The German Historical School of Economics,that exerted a strong influence on the German-speaking world throughout the 19th century, was a reaction to rationalism and enlighenment and challenged the British classical economics. It also attacked neo-classical economics and Marxian economics that were emerging descendants of the Classical Economists. The Historical School was characterised by its emphasis on historical and ethical methods, and just for this reason it has been misunderstood by mainstream economics as an unscientific standpoint. However, with the increasing acceptance of evolutionary and institutional thinking among economists, general interest in the German Historical School has risen steadily during the past decade. This book clarifies the approach of the German Historical School by the reconstruction of their achievements in terms of rational and historical context.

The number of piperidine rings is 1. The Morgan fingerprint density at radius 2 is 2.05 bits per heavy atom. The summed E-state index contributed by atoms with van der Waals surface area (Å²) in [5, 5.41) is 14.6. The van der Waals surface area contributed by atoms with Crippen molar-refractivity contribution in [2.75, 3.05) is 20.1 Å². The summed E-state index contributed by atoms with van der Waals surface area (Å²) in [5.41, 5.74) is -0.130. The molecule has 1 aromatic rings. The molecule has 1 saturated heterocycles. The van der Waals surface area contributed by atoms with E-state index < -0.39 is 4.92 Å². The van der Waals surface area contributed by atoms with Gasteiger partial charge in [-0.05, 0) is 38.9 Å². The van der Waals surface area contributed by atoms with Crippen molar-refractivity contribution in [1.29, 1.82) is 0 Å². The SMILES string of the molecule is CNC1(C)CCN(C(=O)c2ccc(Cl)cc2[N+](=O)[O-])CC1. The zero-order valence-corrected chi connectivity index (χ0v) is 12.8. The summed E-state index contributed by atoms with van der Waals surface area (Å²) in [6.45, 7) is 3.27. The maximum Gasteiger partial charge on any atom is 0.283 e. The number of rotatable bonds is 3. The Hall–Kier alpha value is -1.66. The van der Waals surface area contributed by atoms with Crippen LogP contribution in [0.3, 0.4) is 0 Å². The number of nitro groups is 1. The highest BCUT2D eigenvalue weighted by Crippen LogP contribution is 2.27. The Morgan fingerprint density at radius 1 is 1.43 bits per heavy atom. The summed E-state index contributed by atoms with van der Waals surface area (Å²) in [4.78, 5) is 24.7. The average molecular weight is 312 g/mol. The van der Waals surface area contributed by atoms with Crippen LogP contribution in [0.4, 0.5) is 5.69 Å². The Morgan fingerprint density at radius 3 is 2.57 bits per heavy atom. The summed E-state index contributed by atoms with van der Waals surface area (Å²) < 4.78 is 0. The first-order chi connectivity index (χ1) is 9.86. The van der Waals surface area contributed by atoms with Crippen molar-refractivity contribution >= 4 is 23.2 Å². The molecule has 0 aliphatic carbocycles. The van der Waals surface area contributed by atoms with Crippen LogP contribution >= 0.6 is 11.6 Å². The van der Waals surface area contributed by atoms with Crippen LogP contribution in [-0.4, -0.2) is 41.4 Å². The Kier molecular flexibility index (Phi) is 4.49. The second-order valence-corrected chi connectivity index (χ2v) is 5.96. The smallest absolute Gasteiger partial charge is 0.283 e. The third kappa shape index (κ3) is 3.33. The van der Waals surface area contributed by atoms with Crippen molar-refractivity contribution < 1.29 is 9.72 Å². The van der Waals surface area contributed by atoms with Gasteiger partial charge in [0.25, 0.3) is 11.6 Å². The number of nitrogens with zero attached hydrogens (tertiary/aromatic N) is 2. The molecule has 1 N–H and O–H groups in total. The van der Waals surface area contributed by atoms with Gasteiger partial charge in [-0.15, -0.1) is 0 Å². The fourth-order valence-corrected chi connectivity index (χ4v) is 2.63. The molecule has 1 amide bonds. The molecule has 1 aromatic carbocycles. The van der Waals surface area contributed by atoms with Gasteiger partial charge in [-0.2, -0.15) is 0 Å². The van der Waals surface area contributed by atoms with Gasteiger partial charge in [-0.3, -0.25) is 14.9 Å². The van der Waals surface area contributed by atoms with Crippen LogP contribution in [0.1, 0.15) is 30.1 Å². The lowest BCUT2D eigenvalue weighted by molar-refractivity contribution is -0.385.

To trace the development and transformation of their ideas, this book covers not only the leading figures of the school such as Adam Muller, Wilhelm Roscher, Karl Knies, Lujo Brentano, Gustav von Schmoller and Werner Sombart, but also those who are proved to be closely related to the thought of the Historical School in different ways such as Carl Menger, Anton Menger, Friedrich von Wieser, Max Weber, Joseph Schumpteter, Tokuzo Fukuda, Walter Eucken, Wilhelm Ropke and Alfred Muller-Armack. Yuichi Shionoya, Hitosubashi University, Japan, Tetsushi Harada, Yokkaichi University, Japan, Yukihiro Ikeda, Keio University, Japan, Jun Kobayashi, Rikkyo University, Japa
Yuichi Shionoya is President of The National Institute of Population and Social Security Research, Tokyo and Professor Emeritus, Hitosubashi University.